23 July 2021

Honored to Join at Foreign Affairs: “Can America Trust China to Fight Climate Change? The Debate Over Competition and Cooperation”

Grateful for the opportunity to participate in this debate on U.S.-China climate cooperation vs. competition with leading experts!

It’s based on my earlier Foreign Affairs article with longtime research colleague Gabe Collins at Rice University’s Baker Institute for Public Policy.

We explain why America currently can’t trust China to match its green rhetoric with coal-curtailing action—and offer the one Archimedean lever big enough to finally change Beijing’s carbon-spewing ways for the better of all.

Sam Geall, Rebecca Peters, and Byford Tsang; Andrew Erickson and Gabriel Collins, “Can America Trust China to Fight Climate Change? The Debate Over Competition and Cooperation,” Foreign Affairs, 23 July 2021.

  • SAM GEALL is Acting CEO of China Dialogue and an Associate Fellow at Chatham House.
  • REBECCA PETERS is Leland Foundation Association of Marshall Scholars Transatlantic Academy Fellow at Chatham House.
  • BYFORD TSANG is Senior Policy Adviser at the think tank E3G.
  • ANDREW S. ERICKSON is Professor of Strategy at the U.S. Naval War College’s China Maritime Studies Institute and a Visiting Scholar at Harvard University’s Fairbank Center for Chinese Studies.
  • GABRIEL COLLINS is Baker Botts Fellow in Energy and Environmental Regulatory Affairs at Rice University’s Baker Institute for Public Policy and a Senior Visiting Research Fellow at the Oxford Institute for Energy Studies.

… …some policymakers and analysts in the United States argue that it is folly to cooperate with China on climate change. Washington, they contend, should not be suckered into believing that Beijing will sacrifice its economic and political ambitions on the altar of emission reduction. In Foreign Affairs, Andrew Erickson and Gabriel Collins (“Competition With China Can Save the Planet,” May/June 2021) describe China’s climate commitments as little more than hot air. “Serious decarbonization remains a distant prospect,” they write. “Xi’s bullish talk of combating climate change is a smokescreen for a more calculated agenda.”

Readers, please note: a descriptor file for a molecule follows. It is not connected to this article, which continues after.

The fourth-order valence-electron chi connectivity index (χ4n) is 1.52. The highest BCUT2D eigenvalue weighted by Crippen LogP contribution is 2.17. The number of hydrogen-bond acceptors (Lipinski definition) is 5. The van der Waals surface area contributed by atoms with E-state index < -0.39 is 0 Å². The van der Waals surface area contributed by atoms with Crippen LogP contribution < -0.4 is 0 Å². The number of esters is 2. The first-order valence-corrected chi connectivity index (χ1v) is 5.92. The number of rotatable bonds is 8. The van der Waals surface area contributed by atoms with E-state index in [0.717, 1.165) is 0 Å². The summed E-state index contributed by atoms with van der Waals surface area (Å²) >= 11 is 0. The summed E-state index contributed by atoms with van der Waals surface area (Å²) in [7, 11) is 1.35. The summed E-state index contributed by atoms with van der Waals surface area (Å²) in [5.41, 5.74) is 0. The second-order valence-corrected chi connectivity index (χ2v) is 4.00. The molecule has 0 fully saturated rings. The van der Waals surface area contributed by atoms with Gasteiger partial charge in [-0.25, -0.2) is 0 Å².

That agenda… involves making “the United States and other countries supplicants” by extracting “concessions in other domains” for China’s participation in climate negotiations. Erickson and Collins argue that cooperation with China is a fool’s game and that instead the United States should embrace competition. Only a more aggressive stance will force China to mend its ways: a Washington-led global system of carbon border taxes will compel Beijing to seriously cut its emissions. … … …


Sam Geall, Rebecca Peters, and Byford Tsang offer an idealistic exhortation for U.S.-Chinese climate cooperation. What they miss, however, is that Beijing’s quest for geopolitical leverage overrides its concern for the climate. …

Those inclined to kowtow to Beijing should first do the coal math. Although senior officials in the Chinese Communist Party talk a big game about green energy and climate diplomacy, their domestic actions are on track to lock in 100 billion additional metric tons of coal burning by 2045–60. This contradiction underscores the CCP’s paramount interest: domestic political survival, which depends on keeping the engines of industrial growth humming. That, in turn, requires a massive portion of total global coal use—nearly 55 percent in 2020.

At more than four billion metric tons per year, China’s current coal habit portends a dire climate future. … China’s emissions of the six key greenhouse gases covered by the Kyoto Protocol—carbon dioxide, methane, nitrous oxide, hydrofluorocarbons, perfluorocarbons, and sulfur hexafluoride—already exceed the emissions of all developed countries combined. China was the only major industrial power whose emissions actually rose during the 2020 global pandemic-induced recession, as policymakers leaned on king coal to power industrial recovery.

Beijing reaches quickly for coal to dial up economic output but will likely move much more slowly to reduce its reliance on it—particularly as growth slows or sputters in the coming years. Internationally, China seeks to goad the United States and the EU into serving as the industrial crash-test dummies for aggressive decarbonization, encouraging them to cut emissions unilaterally and take the resulting economic hit. …

Geall, Peters, and Tsang seem to take the CCP at its word and believe that outsiders will benefit by negotiating with its leadership on climate. But when foreign supplicants collide with the CCP’s self-interest, they will pay with both upfront concessions and wasted time, during which critical climate systems could be pushed beyond the point of no return. Real progress on climate change requires fundamentally shifting the CCP’s calculus by altering the economic bottom line on which its power hinges. Climate competition—and threatening carbon taxation in particular—is the only Archimedean lever powerful enough to incentivize a timely transformation.

Climate competition would curtail China’s latitude for geopolitical exploitation and empower sidelined reformers. Crucially, it could also anchor the bipartisan domestic support necessary for Washington to remain a reliable long-term climate leader. No silver bullet exists, but the cooperation that Geall, Peters, and Tsang advocate is a fanciful remedy. Competition offers the most viable pathway to preserving the atmosphere and oceans for future generations.